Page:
So we were able to just reach way more people than either of us could have alone and, you know, help introduce readers who weren't familiar with our outlets, you know, to our outlets. So having this partnership really helped keep us accountable. Considering black club, like I mentioned, we're more of a daily news outlet. So having somebody to report to and check in with on a weekly basis, was really crucial to keeping at it over like I keep saying weeks and months, it was my first time working on a project like this over a really long period of time. So it was helpful to have partners.
Knowing each other superpowers made overcoming the challenges of this project easier. And boy, Were there a lot of challenges. So here are four lessons I want to pass on to you from our project. So first, carefully choose the timing of your collaboration. So our biggest challenge was by far that the timing, you know, we had almost no notice that the buses were going to come in August. And when they kept coming in September, we decided to work on this project together. And we were determined to publish by early December to avoid the holiday craziness. And as you may know, the last few months of the year are really challenging and nonprofits. We had to balance this large project with year end fundraising. People taking time off for the holidays, we did the best with the cards we were dealt in did publish in early December. But you know, if I could choose the time, I would choose a less busy time of year. Second, my tip was start work on the publication rule rollout well in advance. So because of our timeline, we had to rush some of the pre publication prep like designing the series logo and websites and some of the post publication engagement. We had hoped other outlets would republish the series besides our own, but because it was the year end, everyone was just too busy to take that on. Third, have a separate budget for the collaboration. I think a lot of people have talked about fundraising today, or have an emergency pool you can tap into we didn't have any funding for this work. We knew that the need for this reporting was now and it was either start now or start never and there wasn't time for us to wait a month or six months to get a grant to fund the reporting we needed to serve our audiences today. So this meant they give this meant that some of the reporting our newsrooms had planned for last year got pushed into this year. And we were all working long, long hours, nights and weekends to get this series across the finish line. I remember being on the phone with Stephanie Lulay right before the night before it went out at like two a doing cut last minute copy editing. So it was really a work of love. Beep last one, be patient and talk it out. So working with a new newsroom means running into issues around workflows, writing styles, and more. But we really took the time to talk things out outlining clearly the types of stories we wanted, including structure and length. We met weekly over video and the reporters and photographers medication only at our borderless co working space. And whenever someone ran into difficulty with like, learning their source was admitted to a hospital for a drug overdose. We problem solved and we came up ideas with ideas for explainers and resources that we could provide to help the migrants before our series published. And these were all very traumatic stories to report on and I was thankful we had each other to lean on and being community with.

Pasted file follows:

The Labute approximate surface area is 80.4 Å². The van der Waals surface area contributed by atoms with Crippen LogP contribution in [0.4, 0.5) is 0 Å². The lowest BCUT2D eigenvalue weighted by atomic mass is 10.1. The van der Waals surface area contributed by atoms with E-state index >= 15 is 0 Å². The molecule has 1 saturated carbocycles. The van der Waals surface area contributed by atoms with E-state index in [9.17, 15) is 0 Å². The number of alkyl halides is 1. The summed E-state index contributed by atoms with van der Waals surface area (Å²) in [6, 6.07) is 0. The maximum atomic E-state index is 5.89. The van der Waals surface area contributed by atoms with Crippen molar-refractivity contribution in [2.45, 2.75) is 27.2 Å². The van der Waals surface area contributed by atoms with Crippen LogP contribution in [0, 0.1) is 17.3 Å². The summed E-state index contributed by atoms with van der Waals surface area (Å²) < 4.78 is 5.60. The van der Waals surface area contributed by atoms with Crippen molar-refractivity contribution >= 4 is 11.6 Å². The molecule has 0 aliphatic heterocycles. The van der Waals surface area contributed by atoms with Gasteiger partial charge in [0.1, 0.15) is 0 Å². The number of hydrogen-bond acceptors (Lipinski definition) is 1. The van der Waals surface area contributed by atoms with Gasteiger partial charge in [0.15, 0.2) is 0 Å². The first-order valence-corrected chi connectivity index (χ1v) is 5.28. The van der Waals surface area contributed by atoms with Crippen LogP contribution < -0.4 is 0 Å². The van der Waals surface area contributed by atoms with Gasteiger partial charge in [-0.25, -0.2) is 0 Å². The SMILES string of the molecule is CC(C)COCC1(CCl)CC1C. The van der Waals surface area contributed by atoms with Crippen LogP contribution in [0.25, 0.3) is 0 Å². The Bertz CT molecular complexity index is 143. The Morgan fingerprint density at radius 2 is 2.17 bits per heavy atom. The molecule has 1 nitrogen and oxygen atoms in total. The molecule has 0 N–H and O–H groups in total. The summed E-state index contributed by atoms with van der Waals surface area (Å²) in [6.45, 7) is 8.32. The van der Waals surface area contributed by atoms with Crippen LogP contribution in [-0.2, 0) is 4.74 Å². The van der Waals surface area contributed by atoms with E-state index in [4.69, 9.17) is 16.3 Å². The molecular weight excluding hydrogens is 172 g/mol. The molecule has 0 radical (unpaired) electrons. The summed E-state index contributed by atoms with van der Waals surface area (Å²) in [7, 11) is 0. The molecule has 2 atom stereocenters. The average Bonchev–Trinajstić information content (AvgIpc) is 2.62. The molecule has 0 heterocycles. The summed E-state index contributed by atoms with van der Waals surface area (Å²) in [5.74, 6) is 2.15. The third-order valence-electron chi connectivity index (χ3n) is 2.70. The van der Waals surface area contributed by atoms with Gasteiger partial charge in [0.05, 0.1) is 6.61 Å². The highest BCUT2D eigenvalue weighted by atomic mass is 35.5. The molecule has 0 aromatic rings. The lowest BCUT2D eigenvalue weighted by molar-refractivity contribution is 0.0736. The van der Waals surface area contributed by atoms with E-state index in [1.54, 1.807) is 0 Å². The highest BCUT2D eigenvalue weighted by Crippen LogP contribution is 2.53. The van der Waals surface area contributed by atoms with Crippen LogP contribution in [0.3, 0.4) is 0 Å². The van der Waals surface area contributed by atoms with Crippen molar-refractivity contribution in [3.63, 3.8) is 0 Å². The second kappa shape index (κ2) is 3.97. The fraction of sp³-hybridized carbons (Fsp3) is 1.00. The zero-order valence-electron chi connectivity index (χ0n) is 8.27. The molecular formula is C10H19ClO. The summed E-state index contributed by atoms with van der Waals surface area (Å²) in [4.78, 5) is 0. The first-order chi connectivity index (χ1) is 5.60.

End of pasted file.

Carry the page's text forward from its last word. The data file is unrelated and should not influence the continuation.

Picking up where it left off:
So I think it's safe to say that we enjoyed working with each other because we are working on yet another project. It's still on like the super early planning stages. But Nyssa and I are working on a larger, more investigative story looking into the city's response to this crisis. So successful collaboration. And we really got such a great response from our readers and our sources after after the buses Is that we just felt like the reporting had to continue. There's so many more stories to tell. So here's just a some a glimpse of what we heard from people, you know, three different examples of impact. But then I also have some impact quotes from our sources themselves. So these are the folks who we met up with over weeks and months, and like really cultivated good relationships with one said, friend, thank you very much. Excellent. It made me cry. Another holy bleep. I'm so grateful for this. I'm looking at the story. And I'm so thankful for this. And I'm very grateful that the photos are excellent, too. So we really felt like this reporting built great rapport between us reporters and you know, the growing immigrant community in Chicago. So, that's all we have, please feel free to come up to us if you have any questions, and our contact info is up on the side of via Twitter, and also be sure to check out our poster board outside we spent a lot of time on it.